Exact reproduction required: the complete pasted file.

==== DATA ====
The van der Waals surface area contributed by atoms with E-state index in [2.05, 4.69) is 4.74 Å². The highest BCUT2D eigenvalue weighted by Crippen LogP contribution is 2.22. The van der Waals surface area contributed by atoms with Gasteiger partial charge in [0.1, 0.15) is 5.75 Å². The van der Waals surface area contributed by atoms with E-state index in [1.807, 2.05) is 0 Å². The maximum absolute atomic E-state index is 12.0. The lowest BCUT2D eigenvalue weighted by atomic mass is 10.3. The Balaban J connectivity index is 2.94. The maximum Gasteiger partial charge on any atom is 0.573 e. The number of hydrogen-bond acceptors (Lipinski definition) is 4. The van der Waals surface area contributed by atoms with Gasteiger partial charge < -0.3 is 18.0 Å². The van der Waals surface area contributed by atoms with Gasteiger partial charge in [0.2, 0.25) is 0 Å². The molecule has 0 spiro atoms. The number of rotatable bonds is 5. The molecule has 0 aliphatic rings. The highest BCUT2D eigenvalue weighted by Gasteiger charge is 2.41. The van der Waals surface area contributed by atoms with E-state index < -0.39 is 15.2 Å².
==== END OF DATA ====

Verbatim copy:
The van der Waals surface area contributed by atoms with E-state index in [2.05, 4.69) is 4.74 Å². The highest BCUT2D eigenvalue weighted by Crippen LogP contribution is 2.22. The van der Waals surface area contributed by atoms with Gasteiger partial charge in [0.1, 0.15) is 5.75 Å². The van der Waals surface area contributed by atoms with E-state index in [1.807, 2.05) is 0 Å². The maximum absolute atomic E-state index is 12.0. The lowest BCUT2D eigenvalue weighted by atomic mass is 10.3. The Balaban J connectivity index is 2.94. The maximum Gasteiger partial charge on any atom is 0.573 e. The number of hydrogen-bond acceptors (Lipinski definition) is 4. The van der Waals surface area contributed by atoms with Gasteiger partial charge < -0.3 is 18.0 Å². The van der Waals surface area contributed by atoms with Gasteiger partial charge in [0.2, 0.25) is 0 Å². The molecule has 0 spiro atoms. The number of rotatable bonds is 5. The molecule has 0 aliphatic rings. The highest BCUT2D eigenvalue weighted by Gasteiger charge is 2.41. The van der Waals surface area contributed by atoms with E-state index < -0.39 is 15.2 Å².